Trump’s doctor said Monday afternoon that his condition has “continued to improve” and he has “met or exceeded all standard hospital discharge criteria.”

“Though he may not entirely be out of the woods yet, the team and I agree that all our evaluations and most importantly, his clinical status, support the president’s safe return home,” said Trump’s physician, Navy Cdr. Sean Conley. Conley said Trump remains infectious.

President Donald Trump said he will be released from the the military hospital where he is being treated for COVID-19 on Monday evening.

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Trump received his third dose of remdesivir on Sunday night and was going to receive a fourth dose prior to leaving the hospital and a fifth dose on Tuesday, according to Dr. Brian Garibaldi, who is also part of the physician team. Remdesivir is a Gilead Sciences drug currently used for moderately and severely ill COVID-19 patients.

Trump is also being given the steroid drug dexamethasone, which is used in a wide range of conditions for its anti-inflammatory and immunosuppressant effects, according to the World Health Organization.

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Conley declined to share results of medical scans of Trump’s lungs, saying he was not at liberty to discuss the information because Trump did not waive doctor-patient confidentiality on the subject. COVID-19 has been known to cause significant damage to the lungs of some patients. He also declined to share the date of Trump's most recent negative test for the virus — a critical data point for contact tracing and understanding where Trump was in the course of the disease.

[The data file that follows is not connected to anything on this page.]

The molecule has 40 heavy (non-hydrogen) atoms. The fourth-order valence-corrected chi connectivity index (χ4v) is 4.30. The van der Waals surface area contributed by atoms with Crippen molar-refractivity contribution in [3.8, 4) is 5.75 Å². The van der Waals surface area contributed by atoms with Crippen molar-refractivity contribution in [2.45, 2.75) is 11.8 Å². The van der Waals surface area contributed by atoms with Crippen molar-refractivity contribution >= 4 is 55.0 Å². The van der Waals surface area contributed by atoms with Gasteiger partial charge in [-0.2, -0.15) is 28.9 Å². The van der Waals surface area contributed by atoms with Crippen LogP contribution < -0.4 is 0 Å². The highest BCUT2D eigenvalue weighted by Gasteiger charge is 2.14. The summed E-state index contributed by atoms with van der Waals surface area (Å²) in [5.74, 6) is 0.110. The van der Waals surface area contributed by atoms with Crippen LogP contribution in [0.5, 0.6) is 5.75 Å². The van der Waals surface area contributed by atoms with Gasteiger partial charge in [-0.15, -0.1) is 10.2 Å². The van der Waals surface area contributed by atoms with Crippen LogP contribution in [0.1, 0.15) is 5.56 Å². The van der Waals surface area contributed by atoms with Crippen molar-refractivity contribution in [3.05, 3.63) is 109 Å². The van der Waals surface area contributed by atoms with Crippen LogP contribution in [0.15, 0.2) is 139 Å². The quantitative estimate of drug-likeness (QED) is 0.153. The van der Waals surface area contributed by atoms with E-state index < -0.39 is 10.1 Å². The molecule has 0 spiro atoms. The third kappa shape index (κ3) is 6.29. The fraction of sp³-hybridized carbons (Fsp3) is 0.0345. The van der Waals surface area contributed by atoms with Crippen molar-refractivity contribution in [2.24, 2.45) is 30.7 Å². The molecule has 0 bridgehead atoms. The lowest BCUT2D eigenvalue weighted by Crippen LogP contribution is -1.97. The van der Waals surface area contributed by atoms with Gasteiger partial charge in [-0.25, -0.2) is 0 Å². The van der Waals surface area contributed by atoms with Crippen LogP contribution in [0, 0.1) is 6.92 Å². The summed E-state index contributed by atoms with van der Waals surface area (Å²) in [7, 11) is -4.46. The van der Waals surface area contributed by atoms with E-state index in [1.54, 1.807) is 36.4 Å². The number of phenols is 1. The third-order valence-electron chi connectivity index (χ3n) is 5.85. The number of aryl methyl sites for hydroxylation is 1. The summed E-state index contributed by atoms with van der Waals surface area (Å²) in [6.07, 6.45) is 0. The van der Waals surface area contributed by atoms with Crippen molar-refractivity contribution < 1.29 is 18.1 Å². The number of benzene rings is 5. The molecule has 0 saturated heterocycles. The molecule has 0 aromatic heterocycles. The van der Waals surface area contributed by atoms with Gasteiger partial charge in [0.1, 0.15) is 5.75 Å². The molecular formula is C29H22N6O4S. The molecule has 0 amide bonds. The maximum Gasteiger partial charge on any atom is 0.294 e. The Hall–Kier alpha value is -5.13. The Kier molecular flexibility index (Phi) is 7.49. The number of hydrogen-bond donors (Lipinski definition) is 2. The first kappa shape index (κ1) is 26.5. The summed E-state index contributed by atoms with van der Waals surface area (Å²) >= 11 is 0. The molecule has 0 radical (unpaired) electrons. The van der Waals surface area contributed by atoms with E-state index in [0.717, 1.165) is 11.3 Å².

Conley said the president could resume his normal schedule once “there is no evidence of live virus still present.” According to the Centers for Disease Control and Prevention, those with mild to moderate symptoms of COVID-19 can be contagious for as many — and should isolate for at least — 10 days.

RELATED: President Trump briefly leaves hospital to wave to supporters outside

On Sunday afternoon, Trump briefly ventured out of the hospital while contagious to salute cheering supporters by motorcade — an outing that disregarded precautions meant to contain the novel coronavirus

Nearly 210,000 Americans have died from COVID-19 and more than 7 million have been infected, according to data compiled Oct. 5 by Johns Hopkins University.

White House officials said earlier Monday that Trump, who has been receiving treatment at the facility since Friday, was anxious to be released.

Doctors revealed on Sunday that his blood oxygen level had dropped suddenly twice in recent days and that they gave him a steroid typically only recommended for the very sick. Still, the doctors said Trump’s health was improving and he could be discharged Monday to continue the remainder of his treatment at the White House.

The scale of the outbreak within the White House itself was still being uncovered, as press secretary Kayleigh McEnany announced she tested positive for the virus Monday morning and was entering quarantine.

The Associated Press contributed to this report. It was reported from Cincinnati.